The long-running privatisation of Bulgaria’s monopoly fixed line operator BTC finally looks set to draw to a close before the end of the month following yesterday’s verification by the country’s Communications Regulation Commission (CRC) that all regulatory hurdles surrounding the deal had been cleared.
US private equity firm Advent won the tender for a 65% stake in BTC back in October 2002. As a sweetener to the deal, the government bundled Bulgaria’s third GSM concession in with the stake. However, Advent’s winning bid was rejected shortly afterwards by Bulgaria’s Privatisation Agency (BPA) following protests by the Turk Movement for Rights and Freedoms (MRF) party, which pressed for the shareholding to be awarded to a Turkish consortium led by Koc Holding. Legal battles ensued throughout 2003, with the Supreme Court eventually overruling the BPA’s decision and confirming the US firm as the rightful winner of the stake. Consequently, in February 2004 Advent agreed to pay EUR230 million for the majority shareholding, at the same time agreeing to invest EUR700 million into BTC, EUR500 million of which is to be invested before the end of 2009.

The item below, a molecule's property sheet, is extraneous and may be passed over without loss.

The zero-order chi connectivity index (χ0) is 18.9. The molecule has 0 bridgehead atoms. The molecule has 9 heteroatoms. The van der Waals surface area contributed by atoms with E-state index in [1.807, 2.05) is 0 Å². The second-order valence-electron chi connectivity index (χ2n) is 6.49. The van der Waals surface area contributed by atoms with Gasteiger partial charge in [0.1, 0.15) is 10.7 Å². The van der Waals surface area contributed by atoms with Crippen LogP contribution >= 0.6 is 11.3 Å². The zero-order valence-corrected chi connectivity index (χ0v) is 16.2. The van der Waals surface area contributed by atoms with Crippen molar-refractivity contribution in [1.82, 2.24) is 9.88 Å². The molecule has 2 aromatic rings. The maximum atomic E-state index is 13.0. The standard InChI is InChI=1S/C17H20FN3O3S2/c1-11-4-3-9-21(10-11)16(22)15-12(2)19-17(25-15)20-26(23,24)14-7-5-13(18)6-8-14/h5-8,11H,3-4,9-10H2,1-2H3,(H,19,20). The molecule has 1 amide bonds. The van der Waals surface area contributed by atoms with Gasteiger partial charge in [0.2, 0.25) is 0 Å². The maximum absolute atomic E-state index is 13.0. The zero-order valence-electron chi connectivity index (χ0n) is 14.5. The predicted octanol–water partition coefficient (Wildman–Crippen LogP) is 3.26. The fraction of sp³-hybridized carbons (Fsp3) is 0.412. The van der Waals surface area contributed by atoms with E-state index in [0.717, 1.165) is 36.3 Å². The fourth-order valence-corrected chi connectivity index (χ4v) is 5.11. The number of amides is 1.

The deal encountered further problems shortly afterwards when Bulgaria’s Supreme Administrative Prosecutor’s Office declared that the award of the GSM concession to Advent was ‘unconstitutional’ on the grounds that there was no element of competition involved. However, after three months of legal wrangling the CRC yesterday announced that the 20-year licence should indeed be awarded to Advent with a price tag of BLG54 million (approximately USD34 million).
Whilst this latest decision by the CRC would seem to bring an end to the long-running saga, there remains the possibility that Bulgaria’s two existing GSM operators, MobilTel (MTel) and Cosmo Bulgaria Mobile (GloBul), could yet challenge the regulator’s decision in court. MTel and GloBul are understandably keen to protect the duopoly position they hold in Bulgaria’s rapidly growing GSM sector; a third operator, Mobikom, is also present, although its analogue NMT-450 network has been in decline for several years. During 2003 the number of mobile subscribers in Bulgaria increased by 55% to just over 3.6 million, in the process pushing the penetration rate to 46%. MTel, owned by a consortium comprising Bayerische Landesbank, BAWAG/PSK and Management Trust Holding, is the largest operator by some way with 2.5 million customers and a market share of almost 70% at the end of 2003. However, rival service provider GloBul, which is wholly owned by Greek operator OTE, has been signing up subscribers at a much faster rate recently. Its customer base increased by 111% to just over a million in 2003 and the company is aiming for 50% of the market by the end of 2004.